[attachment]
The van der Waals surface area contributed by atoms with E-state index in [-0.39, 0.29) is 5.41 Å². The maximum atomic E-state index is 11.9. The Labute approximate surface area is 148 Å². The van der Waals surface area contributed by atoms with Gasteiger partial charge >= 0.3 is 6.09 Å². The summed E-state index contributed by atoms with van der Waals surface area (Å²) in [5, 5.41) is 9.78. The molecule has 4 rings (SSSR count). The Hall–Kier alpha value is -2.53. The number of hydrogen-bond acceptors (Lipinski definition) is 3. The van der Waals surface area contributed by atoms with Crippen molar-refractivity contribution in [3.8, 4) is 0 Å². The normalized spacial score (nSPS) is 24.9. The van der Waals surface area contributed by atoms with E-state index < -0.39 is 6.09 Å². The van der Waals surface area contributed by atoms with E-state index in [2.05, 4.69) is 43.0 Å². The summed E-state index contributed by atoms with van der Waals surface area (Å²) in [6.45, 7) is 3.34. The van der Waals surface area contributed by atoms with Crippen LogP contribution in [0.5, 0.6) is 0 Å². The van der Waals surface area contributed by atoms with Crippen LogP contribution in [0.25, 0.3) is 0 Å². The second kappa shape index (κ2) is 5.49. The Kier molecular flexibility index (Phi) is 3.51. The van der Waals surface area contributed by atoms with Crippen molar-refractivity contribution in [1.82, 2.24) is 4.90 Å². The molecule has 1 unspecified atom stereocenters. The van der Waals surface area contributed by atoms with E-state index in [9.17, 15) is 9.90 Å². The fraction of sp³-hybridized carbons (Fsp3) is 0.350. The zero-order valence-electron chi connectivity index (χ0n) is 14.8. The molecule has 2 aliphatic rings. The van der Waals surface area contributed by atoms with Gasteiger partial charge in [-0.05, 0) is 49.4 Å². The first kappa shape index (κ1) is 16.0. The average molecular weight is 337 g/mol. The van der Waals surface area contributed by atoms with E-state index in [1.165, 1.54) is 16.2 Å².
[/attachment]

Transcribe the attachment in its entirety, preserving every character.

The van der Waals surface area contributed by atoms with E-state index in [-0.39, 0.29) is 5.41 Å². The maximum atomic E-state index is 11.9. The Labute approximate surface area is 148 Å². The van der Waals surface area contributed by atoms with Gasteiger partial charge >= 0.3 is 6.09 Å². The summed E-state index contributed by atoms with van der Waals surface area (Å²) in [5, 5.41) is 9.78. The molecule has 4 rings (SSSR count). The Hall–Kier alpha value is -2.53. The number of hydrogen-bond acceptors (Lipinski definition) is 3. The van der Waals surface area contributed by atoms with Crippen molar-refractivity contribution in [3.8, 4) is 0 Å². The normalized spacial score (nSPS) is 24.9. The van der Waals surface area contributed by atoms with E-state index < -0.39 is 6.09 Å². The van der Waals surface area contributed by atoms with E-state index in [2.05, 4.69) is 43.0 Å². The summed E-state index contributed by atoms with van der Waals surface area (Å²) in [6.45, 7) is 3.34. The van der Waals surface area contributed by atoms with Crippen LogP contribution in [0.5, 0.6) is 0 Å². The van der Waals surface area contributed by atoms with Crippen LogP contribution in [0.25, 0.3) is 0 Å². The second kappa shape index (κ2) is 5.49. The Kier molecular flexibility index (Phi) is 3.51. The van der Waals surface area contributed by atoms with Crippen molar-refractivity contribution in [1.82, 2.24) is 4.90 Å². The molecule has 1 unspecified atom stereocenters. The van der Waals surface area contributed by atoms with E-state index in [9.17, 15) is 9.90 Å². The fraction of sp³-hybridized carbons (Fsp3) is 0.350. The zero-order valence-electron chi connectivity index (χ0n) is 14.8. The molecule has 2 aliphatic rings. The van der Waals surface area contributed by atoms with Gasteiger partial charge in [-0.05, 0) is 49.4 Å². The first kappa shape index (κ1) is 16.0. The average molecular weight is 337 g/mol. The van der Waals surface area contributed by atoms with E-state index in [1.165, 1.54) is 16.2 Å².